NEW YORK (NNS) -- Crew members from PCU New York (LPD 21) participated in Fleet Week New York City 2009 to build friendships and relationships before its scheduled commissioning in November 2009.
LPD 21 shares an important tie with her namesake city as seven and a half tons of steel salvaged from the remains of the World Trade Center were shaped into the bow stem of the amphibious transport dock ship.
Shortly after the attacks of September 11, 2001, then New York Governor George E. Pataki wrote to Secretary of the Navy Gordon R. England requesting that the Navy revive the name USS New York in honor of the victims of 9/11 and that the name may be given to a surface warship.
When the request was approved, Pataki worked to obtain steel from the World Trade Center as a gift from the citizens of New York to the United States Navy.
"Having the opportunity to incorporate the steel that was recovered from the World Trade Center into the bow of the ship itself is just an incredible message and an incredible feeling," said Cmdr. Curt Jones, future commanding officer of New York. "Where it's been built into the ship is the bow stem, that's the point that actually leads the ship through the water. To know that we've got steel that's from the World Trade Center leading the ship is an extremely powerful message for all of us."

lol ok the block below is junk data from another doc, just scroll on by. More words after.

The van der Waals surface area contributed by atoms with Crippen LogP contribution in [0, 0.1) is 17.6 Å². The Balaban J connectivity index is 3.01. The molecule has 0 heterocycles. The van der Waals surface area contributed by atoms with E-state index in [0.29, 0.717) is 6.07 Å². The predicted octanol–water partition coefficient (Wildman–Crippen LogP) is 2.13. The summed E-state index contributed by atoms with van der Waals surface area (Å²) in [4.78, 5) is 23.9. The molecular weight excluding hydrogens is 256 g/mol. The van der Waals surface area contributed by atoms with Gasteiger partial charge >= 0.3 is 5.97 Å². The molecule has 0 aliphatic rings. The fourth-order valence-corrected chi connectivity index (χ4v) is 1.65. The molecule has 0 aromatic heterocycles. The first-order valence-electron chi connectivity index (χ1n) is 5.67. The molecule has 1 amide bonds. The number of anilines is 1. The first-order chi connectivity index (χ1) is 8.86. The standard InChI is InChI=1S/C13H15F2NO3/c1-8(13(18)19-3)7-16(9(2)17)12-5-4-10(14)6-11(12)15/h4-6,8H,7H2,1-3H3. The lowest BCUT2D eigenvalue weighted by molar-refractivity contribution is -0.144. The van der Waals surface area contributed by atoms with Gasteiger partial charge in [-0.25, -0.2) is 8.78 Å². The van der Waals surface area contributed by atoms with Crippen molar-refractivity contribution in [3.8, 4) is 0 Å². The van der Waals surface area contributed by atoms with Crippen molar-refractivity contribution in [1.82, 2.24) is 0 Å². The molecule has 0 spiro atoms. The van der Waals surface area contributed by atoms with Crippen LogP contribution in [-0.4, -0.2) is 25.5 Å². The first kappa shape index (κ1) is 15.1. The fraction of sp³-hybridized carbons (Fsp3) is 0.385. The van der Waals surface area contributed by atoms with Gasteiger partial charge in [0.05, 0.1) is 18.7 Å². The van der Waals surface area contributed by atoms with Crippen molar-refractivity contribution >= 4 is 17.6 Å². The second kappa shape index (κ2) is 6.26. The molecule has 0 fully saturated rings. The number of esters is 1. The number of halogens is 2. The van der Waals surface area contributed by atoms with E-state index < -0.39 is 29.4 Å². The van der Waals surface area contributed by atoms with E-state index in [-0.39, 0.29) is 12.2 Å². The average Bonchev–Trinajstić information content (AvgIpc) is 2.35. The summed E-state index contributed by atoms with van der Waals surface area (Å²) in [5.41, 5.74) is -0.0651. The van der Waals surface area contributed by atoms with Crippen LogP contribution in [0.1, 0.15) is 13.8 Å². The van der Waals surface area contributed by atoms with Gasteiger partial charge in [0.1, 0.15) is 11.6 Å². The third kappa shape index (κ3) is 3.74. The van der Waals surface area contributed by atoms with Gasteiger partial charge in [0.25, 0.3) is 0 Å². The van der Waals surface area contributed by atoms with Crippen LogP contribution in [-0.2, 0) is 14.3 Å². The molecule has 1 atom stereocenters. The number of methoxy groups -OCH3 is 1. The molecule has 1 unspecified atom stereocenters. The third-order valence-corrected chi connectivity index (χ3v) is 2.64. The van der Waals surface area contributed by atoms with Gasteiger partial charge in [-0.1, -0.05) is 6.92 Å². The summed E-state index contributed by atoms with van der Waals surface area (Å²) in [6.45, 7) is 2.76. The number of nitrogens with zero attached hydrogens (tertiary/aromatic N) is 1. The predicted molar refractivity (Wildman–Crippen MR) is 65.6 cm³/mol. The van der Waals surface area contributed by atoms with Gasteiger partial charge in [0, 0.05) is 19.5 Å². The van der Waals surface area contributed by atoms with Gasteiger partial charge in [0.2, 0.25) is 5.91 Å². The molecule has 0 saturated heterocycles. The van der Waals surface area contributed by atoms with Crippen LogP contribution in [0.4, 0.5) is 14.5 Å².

The New York is the fifth ship in the Navy to be named after the Empire State.
"Being a native of New York, I naturally wanted to command the New York," said Jones. "I understand the symbolism of what the New York means to the city as well as to those who serve and protect. The appointment of commanding officer of the New York is the highest honor."
"The New Yorkers that I've met, so far, have been overwhelmingly enthusiastic and extremely proud to know that some of the World Trade Center steel has been reused and refurbished into the ship named after the city and state of New York. They have all been very positive about it," said Jones.
The crew has been engaged in community relations projects, interacting with a fire station and visiting the 9/11 Tribute Center during fleet week.
"It's just a fantastic event, lots of Sailors and Marines out there are getting a chance to enjoy and learn about New York City," said Jones. "Everyone is having a great time. We'd just like to thank the city for being such great hosts this week."
The mission of the New York can range from humanitarian aid to full combat. She is an amphibious transport ship capable of carrying a crew of 370, transporting 705 Marines and aircraft to complete missions.
Approximately 3,000 Sailors, Marines and Coast Guardsmen participated in the 22nd commemoration of Fleet Week New York May 20 - 27.
Fleet week has been the city's way of celebrating sea services, nearly every year, since 1984. It provides an opportunity for the citizens of New York City and the surrounding tri-state area to meet Sailors, Marines and Coast Guardsmen, as well as see, firsthand, the latest capabilities of today's maritime services.
For more news from Navy Office of Community Outreach, visit www.navy.mil/local/cnrma/.